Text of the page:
This tension has split the field of AR glasses into two extremes. On one end, you get hulking glasses packed with features to show off the unbridled potential of augmented reality. On the other end, you sacrifice features to make a wearable that looks and feels more like normal eyewear.
In the maximalist camp, there's Osterhout Design Group. Its latest smart glasses, the ODG R-8 and R-9, have dual 1080p OLED displays, run Android, and utilize smartphone-class Qualcomm Snapdragon 835 chips. The R-9, the slightly more powerful model, has an impressive 50-degree field of view and a 13-megapixel camera capable of recording 4K video. It also looks like someone glued two pairs of 3-D glasses together.
Nima Shams, VP of Headworn at ODG, says the company's goal is to "design the next mobile computing platform." If smart glasses ever hope to become as essential as the smartphone, Shams says, they need to be able to do everything your phone can do. Consumers "expect the amazing TV quality they have at home, they expect the computing power in their pocket, they expect a product that matches their mobile lifestyle," says Shams. "So any product we create that is meant to compete with what they use must meet or exceed those expectations."
In the past, ODG has designed its glasses for use in industrial environments. Shams says those customers tend to be more forgiving about the clunky form factor than mainstream consumers, who expect something sleek. "For advanced, high-tech smartglasses to achieve mass adoption they must blend into devices of fashion," says Shams, adding that each iteration of ODG's glasses gets smaller and slimmer as they develop for a broader consumer base. When designing the R-8 and R-9, the company focused on reducing the bulk and slashing the price. The R-7, designed for business, cost $2,750; the R-8, designed for consumers, will cost less than $1,000.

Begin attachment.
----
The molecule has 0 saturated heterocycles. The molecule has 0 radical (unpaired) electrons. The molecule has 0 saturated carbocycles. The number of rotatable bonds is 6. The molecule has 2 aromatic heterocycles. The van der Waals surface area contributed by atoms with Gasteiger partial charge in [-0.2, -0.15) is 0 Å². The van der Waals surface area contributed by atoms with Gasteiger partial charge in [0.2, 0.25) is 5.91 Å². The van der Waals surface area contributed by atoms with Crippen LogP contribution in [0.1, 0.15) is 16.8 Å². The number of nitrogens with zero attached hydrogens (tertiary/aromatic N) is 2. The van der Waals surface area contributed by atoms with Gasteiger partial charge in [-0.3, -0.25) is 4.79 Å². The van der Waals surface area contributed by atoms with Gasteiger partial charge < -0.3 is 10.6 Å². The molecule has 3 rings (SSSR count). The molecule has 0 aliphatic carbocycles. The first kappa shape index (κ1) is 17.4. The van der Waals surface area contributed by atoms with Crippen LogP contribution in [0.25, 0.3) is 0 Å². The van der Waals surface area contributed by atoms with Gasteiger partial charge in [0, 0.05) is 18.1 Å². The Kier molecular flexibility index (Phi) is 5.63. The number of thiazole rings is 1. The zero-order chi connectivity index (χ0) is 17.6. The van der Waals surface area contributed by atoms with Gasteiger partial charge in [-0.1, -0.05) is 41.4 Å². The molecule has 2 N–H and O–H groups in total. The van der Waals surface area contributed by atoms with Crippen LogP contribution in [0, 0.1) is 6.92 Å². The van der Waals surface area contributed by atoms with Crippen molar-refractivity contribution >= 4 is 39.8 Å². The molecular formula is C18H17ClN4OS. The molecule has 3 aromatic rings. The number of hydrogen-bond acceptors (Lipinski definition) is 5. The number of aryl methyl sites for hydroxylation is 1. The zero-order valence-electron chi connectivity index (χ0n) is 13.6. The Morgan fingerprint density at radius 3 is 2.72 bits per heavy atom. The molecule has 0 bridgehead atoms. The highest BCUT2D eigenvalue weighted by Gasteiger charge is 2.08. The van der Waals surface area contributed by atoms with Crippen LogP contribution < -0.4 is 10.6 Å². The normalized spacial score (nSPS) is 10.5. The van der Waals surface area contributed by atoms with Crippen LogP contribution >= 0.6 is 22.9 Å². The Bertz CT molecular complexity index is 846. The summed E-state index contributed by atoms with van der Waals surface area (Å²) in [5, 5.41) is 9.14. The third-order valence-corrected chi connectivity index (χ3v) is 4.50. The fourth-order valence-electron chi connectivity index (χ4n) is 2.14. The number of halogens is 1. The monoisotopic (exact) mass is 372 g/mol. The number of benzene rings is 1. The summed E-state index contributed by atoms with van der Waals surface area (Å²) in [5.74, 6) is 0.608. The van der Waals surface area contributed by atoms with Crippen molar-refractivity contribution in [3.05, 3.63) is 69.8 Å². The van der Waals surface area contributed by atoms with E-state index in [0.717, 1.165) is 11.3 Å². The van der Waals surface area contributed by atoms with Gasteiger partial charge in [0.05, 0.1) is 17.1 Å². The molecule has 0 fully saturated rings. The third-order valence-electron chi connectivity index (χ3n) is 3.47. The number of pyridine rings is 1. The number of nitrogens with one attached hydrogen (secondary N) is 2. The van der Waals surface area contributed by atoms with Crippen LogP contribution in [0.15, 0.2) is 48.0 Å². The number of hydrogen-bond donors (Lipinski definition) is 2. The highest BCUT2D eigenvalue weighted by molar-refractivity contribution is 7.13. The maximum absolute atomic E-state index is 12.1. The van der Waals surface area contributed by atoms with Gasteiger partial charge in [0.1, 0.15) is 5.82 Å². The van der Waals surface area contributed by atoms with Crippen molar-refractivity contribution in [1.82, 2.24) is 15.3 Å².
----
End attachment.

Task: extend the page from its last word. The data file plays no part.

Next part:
On the other end of the spectrum are Intel's Vaunt Glasses, which debuted last month. The glasses have thick black frames and can project phone notifications, directions, and incoming messages onto a tiny display in the periphery. If ODG's R-9 is like an all-powerful Android phone, the Vaunt design is more like a Pebble smartwatch you wear on your face.
For Intel, that decision was deliberate. The company eschewed a camera, a microphone, a speaker, and other hardware to keep the frames sleek and lightweight. To call them stylish would be generous, but they come close to something you might not be embarrassed to wear in public.
That approach could pay off. As with all wearables, people might be more likely to make an exception for a simple product that looks good versus one that's high-powered but ugly.
"When you have two things that are comparable but one thing looks much better and the other functions a little better, people are willing to make compromises for the nicer-looking thing," says Francois Nguyen, an industrial designer and creative director at the design firm Frog. That's especially true with something like glasses. "Something you wear on your face, around your eyes—that better look nice. That's your identity."